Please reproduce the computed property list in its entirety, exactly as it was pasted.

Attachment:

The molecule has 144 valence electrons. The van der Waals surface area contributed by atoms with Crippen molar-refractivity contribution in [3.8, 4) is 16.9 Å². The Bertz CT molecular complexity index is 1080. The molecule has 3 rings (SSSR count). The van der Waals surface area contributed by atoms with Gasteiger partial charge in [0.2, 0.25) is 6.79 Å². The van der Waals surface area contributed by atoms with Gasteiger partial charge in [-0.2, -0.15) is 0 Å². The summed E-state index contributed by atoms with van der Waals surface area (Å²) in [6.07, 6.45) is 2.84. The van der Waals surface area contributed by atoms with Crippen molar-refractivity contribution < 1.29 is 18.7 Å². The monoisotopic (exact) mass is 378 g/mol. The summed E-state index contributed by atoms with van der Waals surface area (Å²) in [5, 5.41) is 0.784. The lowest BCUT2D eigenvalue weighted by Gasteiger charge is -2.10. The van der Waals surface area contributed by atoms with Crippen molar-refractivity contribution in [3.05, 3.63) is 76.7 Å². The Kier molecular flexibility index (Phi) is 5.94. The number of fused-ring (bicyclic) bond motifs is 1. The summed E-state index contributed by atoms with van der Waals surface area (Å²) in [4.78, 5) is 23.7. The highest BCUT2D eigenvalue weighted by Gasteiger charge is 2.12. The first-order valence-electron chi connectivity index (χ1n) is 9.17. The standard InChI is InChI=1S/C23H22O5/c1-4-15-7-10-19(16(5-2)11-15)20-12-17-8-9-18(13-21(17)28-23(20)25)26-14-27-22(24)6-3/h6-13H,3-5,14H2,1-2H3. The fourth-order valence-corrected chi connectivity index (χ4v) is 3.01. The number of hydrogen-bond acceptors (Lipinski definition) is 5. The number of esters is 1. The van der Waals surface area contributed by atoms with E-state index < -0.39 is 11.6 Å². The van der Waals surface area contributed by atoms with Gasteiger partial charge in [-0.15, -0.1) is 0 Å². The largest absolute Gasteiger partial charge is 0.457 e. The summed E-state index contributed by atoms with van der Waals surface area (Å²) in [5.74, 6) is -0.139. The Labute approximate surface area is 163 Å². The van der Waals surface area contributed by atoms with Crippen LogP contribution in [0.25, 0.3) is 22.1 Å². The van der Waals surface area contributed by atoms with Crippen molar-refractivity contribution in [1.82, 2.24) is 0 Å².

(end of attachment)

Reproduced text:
The molecule has 144 valence electrons. The van der Waals surface area contributed by atoms with Crippen molar-refractivity contribution in [3.8, 4) is 16.9 Å². The Bertz CT molecular complexity index is 1080. The molecule has 3 rings (SSSR count). The van der Waals surface area contributed by atoms with Gasteiger partial charge in [0.2, 0.25) is 6.79 Å². The van der Waals surface area contributed by atoms with Gasteiger partial charge in [-0.2, -0.15) is 0 Å². The summed E-state index contributed by atoms with van der Waals surface area (Å²) in [6.07, 6.45) is 2.84. The van der Waals surface area contributed by atoms with Crippen molar-refractivity contribution < 1.29 is 18.7 Å². The monoisotopic (exact) mass is 378 g/mol. The summed E-state index contributed by atoms with van der Waals surface area (Å²) in [5, 5.41) is 0.784. The lowest BCUT2D eigenvalue weighted by Gasteiger charge is -2.10. The van der Waals surface area contributed by atoms with Crippen molar-refractivity contribution in [3.05, 3.63) is 76.7 Å². The Kier molecular flexibility index (Phi) is 5.94. The number of fused-ring (bicyclic) bond motifs is 1. The summed E-state index contributed by atoms with van der Waals surface area (Å²) in [4.78, 5) is 23.7. The highest BCUT2D eigenvalue weighted by Gasteiger charge is 2.12. The first-order valence-electron chi connectivity index (χ1n) is 9.17. The standard InChI is InChI=1S/C23H22O5/c1-4-15-7-10-19(16(5-2)11-15)20-12-17-8-9-18(13-21(17)28-23(20)25)26-14-27-22(24)6-3/h6-13H,3-5,14H2,1-2H3. The fourth-order valence-corrected chi connectivity index (χ4v) is 3.01. The number of hydrogen-bond acceptors (Lipinski definition) is 5. The number of esters is 1. The van der Waals surface area contributed by atoms with E-state index < -0.39 is 11.6 Å². The van der Waals surface area contributed by atoms with Gasteiger partial charge in [-0.15, -0.1) is 0 Å². The largest absolute Gasteiger partial charge is 0.457 e. The summed E-state index contributed by atoms with van der Waals surface area (Å²) in [5.74, 6) is -0.139. The Labute approximate surface area is 163 Å². The van der Waals surface area contributed by atoms with Crippen LogP contribution in [0.25, 0.3) is 22.1 Å². The van der Waals surface area contributed by atoms with Crippen molar-refractivity contribution in [1.82, 2.24) is 0 Å².